Writing + Day Job: How I Found the Time to Torture Fictional People

…to write a work of genius is almost always a feat of prodigious difficulty. Everything is against the likelihood that it will come from the writer’s mind whole and entire. Generally material circumstances are against it. Dogs will bark; people will interrupt; money must be made; health will break down. Further, accentuating all these difficulties and making them harder to bear is the world’s notorious indifference.

Virginia Woolf, A Room of One’s Own

Writing is hard and it gets worse when Life grabs you by the throat and throws you around like some wild animal. This happened to me during my first two weeks at my day job. It was difficult to juggle my new schedule, college, and writing. I did something horrible and I stopped working on my writing projects because I believed I didn’t have the time to.

But there’s always time! All I had to do was change a few things in my routine.

I decided to sacrifice something

I needed to be honest with myself.  How bad did I want to write? Pretty freaking bad. What was I willing to give up? Hmmm…two hours of sleep?

Yep. I did something I NEVER thought I would do. I started waking up an hour or so before I needed to get to work and used the extra time to torture my characters. I felt pretty good about myself afterward. I’m not too sure what that says about my mental health, however.

I kept a notetaking tool on me at all times

Whenever a good idea pops into my head, my inner self says, “You don’t need to write this down. You’ll remember it.” Then, four hours later, the only thing I can remember was how awesome the idea was. Content be damned.

This is why I started using OneNote to jot down ideas or freewrite. I don’t have the luxury to write during my working hours, so I usually do this during my breaks.

I learned to suck it up and write after work

Like any other introverted weirdo, I feel mentally exhausted when I come home from work. All I want to do is kick back on the couch and rest my eyes for two seconds…which somehow turns into a three-hour power nap.

My art is important, so I do my best to push through the exhaustion and write anyways.

…Or that’s what I would do if I was a responsible writer. Instead, I work on my projects after I take my power naps. Don’t judge me!

I started making the most out of my off days

I know. Days off are sacred! It’s a time to relax, party, binge watch a new Netflix series and etc.. However, it’s a waste to squander a free day. So before I start a six-hour gaming session, I invest some time into my projects because they’re important to me.

 

Now, these are the strategies I use to work some writing time into my life, but it may not work for you. I suggest analyzing your day and habits. What can you give up / limit? Where can you squeeze some writing time?

Whatever you do, the most important thing to remember is that there’s always time.

How do you find time to write around your day job / non-writing career? Share them in the comments below.

My Letter to Fear

Dear Fear,

You’ve always been there for me. Always made sure I was safe. Always kept me alive. Always looked out for me.

…Until the day I dreamt.

Remember that day? When I had the audacity to believe I could be more. When I thought I could spend my days bathing in my creativity. When I was stupid enough–your words, not mine–to believe I could actually become a self-sufficient writer.

Remember?

You ought to. You poisoned that dream with paranoia, paralyzed me from achieving it and, worst of all, brought me down when I showed the slightest inclination to defying you.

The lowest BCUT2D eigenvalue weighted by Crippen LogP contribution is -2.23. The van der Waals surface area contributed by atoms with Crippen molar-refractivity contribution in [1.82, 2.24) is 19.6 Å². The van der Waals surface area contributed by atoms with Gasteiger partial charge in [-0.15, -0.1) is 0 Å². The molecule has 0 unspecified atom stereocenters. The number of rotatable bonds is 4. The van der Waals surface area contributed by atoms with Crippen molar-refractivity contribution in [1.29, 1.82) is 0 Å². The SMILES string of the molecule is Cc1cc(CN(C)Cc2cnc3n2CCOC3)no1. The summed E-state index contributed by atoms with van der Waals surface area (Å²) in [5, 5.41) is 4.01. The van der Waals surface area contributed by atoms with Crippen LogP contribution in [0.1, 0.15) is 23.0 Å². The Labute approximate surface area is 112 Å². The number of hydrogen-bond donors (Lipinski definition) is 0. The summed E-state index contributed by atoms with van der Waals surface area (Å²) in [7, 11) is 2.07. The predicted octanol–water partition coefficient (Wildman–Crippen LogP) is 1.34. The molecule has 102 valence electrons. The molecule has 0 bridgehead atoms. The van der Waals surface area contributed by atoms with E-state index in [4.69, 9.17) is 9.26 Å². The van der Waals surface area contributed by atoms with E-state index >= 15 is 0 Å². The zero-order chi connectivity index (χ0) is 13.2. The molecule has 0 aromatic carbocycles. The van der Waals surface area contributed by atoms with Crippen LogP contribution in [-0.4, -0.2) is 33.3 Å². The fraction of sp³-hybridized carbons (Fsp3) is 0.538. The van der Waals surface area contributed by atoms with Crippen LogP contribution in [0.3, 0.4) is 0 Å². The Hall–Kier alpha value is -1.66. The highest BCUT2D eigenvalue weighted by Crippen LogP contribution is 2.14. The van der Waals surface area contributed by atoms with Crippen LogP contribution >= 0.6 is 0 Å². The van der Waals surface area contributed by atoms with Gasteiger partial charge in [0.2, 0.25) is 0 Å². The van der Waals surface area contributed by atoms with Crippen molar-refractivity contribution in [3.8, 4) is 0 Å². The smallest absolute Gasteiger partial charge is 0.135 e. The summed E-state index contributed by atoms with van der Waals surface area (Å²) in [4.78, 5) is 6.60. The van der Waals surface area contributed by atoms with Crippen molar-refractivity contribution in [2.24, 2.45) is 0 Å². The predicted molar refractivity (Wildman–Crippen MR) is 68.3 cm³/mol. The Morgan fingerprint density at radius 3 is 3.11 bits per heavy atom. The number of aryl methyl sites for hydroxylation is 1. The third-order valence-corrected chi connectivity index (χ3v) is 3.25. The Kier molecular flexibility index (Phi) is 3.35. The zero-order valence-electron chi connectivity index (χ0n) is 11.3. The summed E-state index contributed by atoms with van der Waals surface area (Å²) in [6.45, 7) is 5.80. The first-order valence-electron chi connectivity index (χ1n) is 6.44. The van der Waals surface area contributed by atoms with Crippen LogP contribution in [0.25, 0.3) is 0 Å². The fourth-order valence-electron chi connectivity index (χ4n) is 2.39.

Guess what? I‘m done letting you control me.

I’m not completely abandoning you (you’re necessary to some degree), but I’m limiting your influence on my dream. You will try and stop me, but this time…you’re not winning.

Sincerely,

A Dreamer

 

Staying Motivated through Camp NaNo and Beyond

For this year’s Camp NaNo, I decided to challenge myself to be creative. My goal is to write a piece of flashfiction (maybe post some and submit others), work on my neglected WIP(s), and brush letter for a 1hr and 30mins every day.

Now I made up this goal on a coffee high, so I wasn’t in my right mind. A whole month? Everyday? Do I have the motivation for that?

Then I started thinking: July is just another month on the calendar. I’m going to face the same troubles as I would any other month: writer’s block, imposter syndrome, self-doubt, and etc.

So I decided to write this post as a preemptive measure whenever I’m not feeling motivated to write. Maybe my words of wisdom will also help you during your NaNo-ing adventures and beyond.

Whenever you’re not feeling motivated, remember to…

Employ good ole’ fashioned grit

Honestly, this is going to be your default all through your writing life. Just shut up, sit down, and start working.

A writer who waits for ideal conditions under which to work will die without putting a word on paper

E.B. White

Expect “good ole’ fashioned grit” to fail you

Grit, like most of the tips in this post, will only take you so far. You have to keep in mind why you decided to start writing in the first place.

Plan the day out

Before you go to bed, sit down and plan out what you want to do the following day. Don’t set yourself up for failure with unrealistic goals (ex. “Outline the whole novel in a day” isn’t realistic).

Expect your plans to fall apart

SOMETHING will always get in the way of writing time. The trick is knowing how to be flexible. Plan for interruptions by creating make-up days or lightly scheduling your week.

Get up early

It’s ten times easier to write when the majority of the household is asleep. No one will interrupt you, meaning you can finish your work early and go about your day guilt free.

Expect to miss the alarm

Morning GIF - Find & Share on GIPHY